Aldi, Lidl, Asda and Tesco insiders share supermarket own-brand 'secrets' with MoneySavingExpert

THERE'S no one better to ask for insider secrets at a store than the people who work there.

Whether it's the tip Aldi checkout staff use to get customers moving or the annoying thing that Sainsbury's workers say customers always do.

Now, shop insiders have been spilling the beans to Martin Lewis'MoneySavingExpert, and they're full of expert tips.

One fan wrote in to reveal why you should only ever buy value cheese at the supermarket.

She used to work at a cheese factory and said the same block of cheddar would be cut up and sent to M&S, Sainsbury's, Waitrose, Asda and Tesco.

"All the same cheese, wildly different prices. I have never bought anything but value cheese since," she said.

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She wasn't the only factory to worker to confirm there is little difference between own-brand and branded products.

Lorry drivers, biscuit makers, cleaning product packers and more also said that when it comes to certain products, there's no difference between luxury and value versions.

One fan said the same was true when it came to baby food. He previously worked for a premium baby food brand, which also made meals for Asda, Aldi and Lidl

He said: "As ingredients in baby must all be of a specific quality, there is very little difference in the end product, but a very big difference in price."

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But there was some disagreement over the fruit and veg aisle.

One person who used to work in a frozen vegetable factory said the difference between branded and own-brand products were "minimal or non-existent".

However, another fan who used to package carrots, leapt in to disagree.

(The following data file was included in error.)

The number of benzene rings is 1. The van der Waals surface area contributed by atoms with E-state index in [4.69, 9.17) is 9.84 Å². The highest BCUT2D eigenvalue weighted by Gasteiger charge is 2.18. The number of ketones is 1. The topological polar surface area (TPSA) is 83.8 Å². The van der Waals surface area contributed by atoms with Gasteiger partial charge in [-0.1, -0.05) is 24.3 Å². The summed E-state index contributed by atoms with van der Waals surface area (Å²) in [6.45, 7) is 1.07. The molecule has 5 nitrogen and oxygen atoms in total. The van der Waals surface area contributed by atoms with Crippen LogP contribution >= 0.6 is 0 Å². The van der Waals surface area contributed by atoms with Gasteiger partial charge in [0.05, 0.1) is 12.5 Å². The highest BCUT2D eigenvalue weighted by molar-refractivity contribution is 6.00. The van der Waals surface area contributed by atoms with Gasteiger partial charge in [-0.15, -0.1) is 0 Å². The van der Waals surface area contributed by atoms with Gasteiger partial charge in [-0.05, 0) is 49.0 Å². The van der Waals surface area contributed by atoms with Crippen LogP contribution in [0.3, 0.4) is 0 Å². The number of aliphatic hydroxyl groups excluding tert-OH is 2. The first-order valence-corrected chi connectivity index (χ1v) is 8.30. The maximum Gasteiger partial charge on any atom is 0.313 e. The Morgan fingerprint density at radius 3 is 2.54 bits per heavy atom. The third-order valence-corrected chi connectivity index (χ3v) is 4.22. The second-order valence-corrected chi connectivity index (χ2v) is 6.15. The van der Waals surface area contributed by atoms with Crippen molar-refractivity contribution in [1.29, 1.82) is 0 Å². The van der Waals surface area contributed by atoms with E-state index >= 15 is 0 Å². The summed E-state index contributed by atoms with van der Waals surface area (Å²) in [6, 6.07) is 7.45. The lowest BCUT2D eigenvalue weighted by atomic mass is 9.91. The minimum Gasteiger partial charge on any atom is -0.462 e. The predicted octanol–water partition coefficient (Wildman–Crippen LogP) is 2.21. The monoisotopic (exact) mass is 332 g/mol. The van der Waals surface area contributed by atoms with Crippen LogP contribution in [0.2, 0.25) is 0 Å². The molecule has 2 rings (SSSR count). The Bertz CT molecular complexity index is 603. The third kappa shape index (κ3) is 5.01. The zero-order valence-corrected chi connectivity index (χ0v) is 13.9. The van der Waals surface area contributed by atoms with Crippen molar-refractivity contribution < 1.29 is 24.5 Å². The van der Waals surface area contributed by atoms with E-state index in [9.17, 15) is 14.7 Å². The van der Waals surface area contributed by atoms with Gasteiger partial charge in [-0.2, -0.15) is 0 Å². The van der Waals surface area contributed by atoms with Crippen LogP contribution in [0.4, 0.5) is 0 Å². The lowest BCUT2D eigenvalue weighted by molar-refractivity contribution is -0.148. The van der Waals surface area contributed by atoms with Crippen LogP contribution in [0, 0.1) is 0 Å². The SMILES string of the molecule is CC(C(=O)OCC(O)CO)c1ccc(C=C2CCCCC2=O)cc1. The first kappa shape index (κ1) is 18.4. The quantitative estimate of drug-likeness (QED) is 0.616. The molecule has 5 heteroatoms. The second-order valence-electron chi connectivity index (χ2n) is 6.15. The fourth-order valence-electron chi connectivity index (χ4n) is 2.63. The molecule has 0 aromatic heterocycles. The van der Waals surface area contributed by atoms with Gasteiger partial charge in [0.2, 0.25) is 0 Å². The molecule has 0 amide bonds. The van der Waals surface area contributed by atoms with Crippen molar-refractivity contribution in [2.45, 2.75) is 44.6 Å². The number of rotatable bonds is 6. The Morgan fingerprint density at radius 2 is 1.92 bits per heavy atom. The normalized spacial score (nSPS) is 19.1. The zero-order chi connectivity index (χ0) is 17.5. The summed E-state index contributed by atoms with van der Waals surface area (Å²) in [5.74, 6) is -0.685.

"What was different was the expensive carrots had more workers looking for, and removing, unsightly or damaged carrots," he said.

But rather than pay big bucks for fancy veg, he suggested buying in bulk and doing the sorting yourself – using the dodgy veg for soups and stews.

Another person, who used to work at Asda, swooped in with some valuable information.

She said the best time to get yellow-sticker bargains at the store was late in the day.

"Food with today's date was reduced three times during the day, once in the morning, once around lunchtime and again at around 7/8pm.

"So anything with today's date is always at its lowest price in the evening."

Yellow-sticker hunting has become an art form for many shoppers, and particularly those trying to cut their spending during the cost of living crisis.

This week, experts warned that grocery prices are going up at their fastest rate in 1 1 years, with the average annual food shop bill set to go up £271.

That means insider intel is all the more important to find out the tricks of the trade that can help cut costs.

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We heard from one Costco expert who revealed the occasions when you SHOULDN'T shop at the wholesaler.

And we've rounded up the exact day of the week that you should shop at all the major supermarkets if you want to nab the best deals.

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